We only encountered a couple of problems with the game. Neither are huge complaints, but worth noting. The first is something that's a little hard to pin down. Essentially, since you're picking up and painting pixels, great precision is required which means that it's important for the game to be very sensitive to your every touch. However, in the harder remixed levels we'd often find while we'd touched one block, the game would pick the one next to it, leading to some frustrating losses. Maybe it's the angle we hold our stylus at, maybe we're just not hardcore enough or maybe the game isn't quite as sensitive as it needs to be, but it's worth mentioning. The other problem is that since the colours of falling blocks are based on the respective sprites of levels, sometimes they can be very similar shades. Again, this is something which makes the game harder rather than breaking it, but when you've lost a level because you picked up a shade of light-brown rather than lighter-brown, you'll find it difficult not to launch the handheld across the room.

These minor problems aside, Art Style: PiCOPiCT offers a fantastic downloadable package for the DSi. If you're a Nintendo fan, there's a bunch of nostalgia to be had with the catchy tunes and 8-bit graphics recycled from classic Nintendo games. Puzzle fans will also be pleased with the addictive and unique gameplay the title offers, and when we say addictive we mean it. Frustrated though you might get, you will find it impossible to put the game down. So far, it's the crowning gem of the DSiWare store, so if you're still holding onto those 1000 points punters got free with their purchase of a DSi, then now's the time to spend it. PiCOPiCT is totally awesome.
The Score
PiCOPiCT is a great puzzler, and the best game available on DSiWare so far.
Looking to buy this game right now? PALGN recommends www.Play-Asia.com.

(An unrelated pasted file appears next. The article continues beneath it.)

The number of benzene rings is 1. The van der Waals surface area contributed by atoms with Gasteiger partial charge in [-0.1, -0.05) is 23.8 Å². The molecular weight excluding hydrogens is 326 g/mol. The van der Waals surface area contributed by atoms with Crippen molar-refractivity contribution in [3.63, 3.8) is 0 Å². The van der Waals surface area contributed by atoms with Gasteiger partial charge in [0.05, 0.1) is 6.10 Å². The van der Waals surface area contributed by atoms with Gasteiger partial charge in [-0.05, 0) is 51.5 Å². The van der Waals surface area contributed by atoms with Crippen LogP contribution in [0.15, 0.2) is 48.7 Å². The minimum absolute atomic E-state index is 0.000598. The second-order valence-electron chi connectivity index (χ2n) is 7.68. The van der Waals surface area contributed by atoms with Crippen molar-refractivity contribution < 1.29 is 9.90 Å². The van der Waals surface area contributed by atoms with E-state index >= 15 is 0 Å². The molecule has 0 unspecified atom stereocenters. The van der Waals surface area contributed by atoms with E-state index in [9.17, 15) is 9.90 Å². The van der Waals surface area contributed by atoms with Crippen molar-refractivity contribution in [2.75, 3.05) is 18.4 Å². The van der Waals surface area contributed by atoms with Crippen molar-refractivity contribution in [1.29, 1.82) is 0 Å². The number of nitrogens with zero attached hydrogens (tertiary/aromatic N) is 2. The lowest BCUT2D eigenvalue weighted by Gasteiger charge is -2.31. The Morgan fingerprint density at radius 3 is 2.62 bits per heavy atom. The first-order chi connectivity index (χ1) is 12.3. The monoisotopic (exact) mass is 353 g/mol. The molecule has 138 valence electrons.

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7 Comments
4 years ago
oh well now im going to buy one!
4 years ago
This game sounds way too awesome to be healthy.
4 years ago
Hey guys minor issue, but on the front page the white text of the article title doesn't go well with the white background of the picture used.

I just got a DS Lite and I'm very open to giving this a go.
4 years ago
harness wrote
I just got a DS Lite and I'm very open to giving this a go.
It's only for DSi's.
4 years ago
Damn. I was expecting that they wouldn't make "DSi exclusives" since there's already so many of them out there. Shame.
4 years ago
harness wrote
Damn. I was expecting that they wouldn't make "DSi exclusives" since there's already so many of them out there. Shame.
It's called DSiWare. You need internal memory or an SD card to save it.
4 years ago
Hey guys,

I'm archmage84. I recently downloaded PiCOPiCT, and I do agree, it's AWESOME. But where is Metroid? They put in a lot of the best games for the NES, but no Metroid? I mean, five Mario stages, and two of Devil World (which I haven't got a clue what it is). But no Metroid.

Seriously, that's a pretty major flaw in the game selection. Other than that, the game is easily one of the best DSi downloadables so far. I recommend CODE as well, also in the Art Style series.

BUT NO METROID???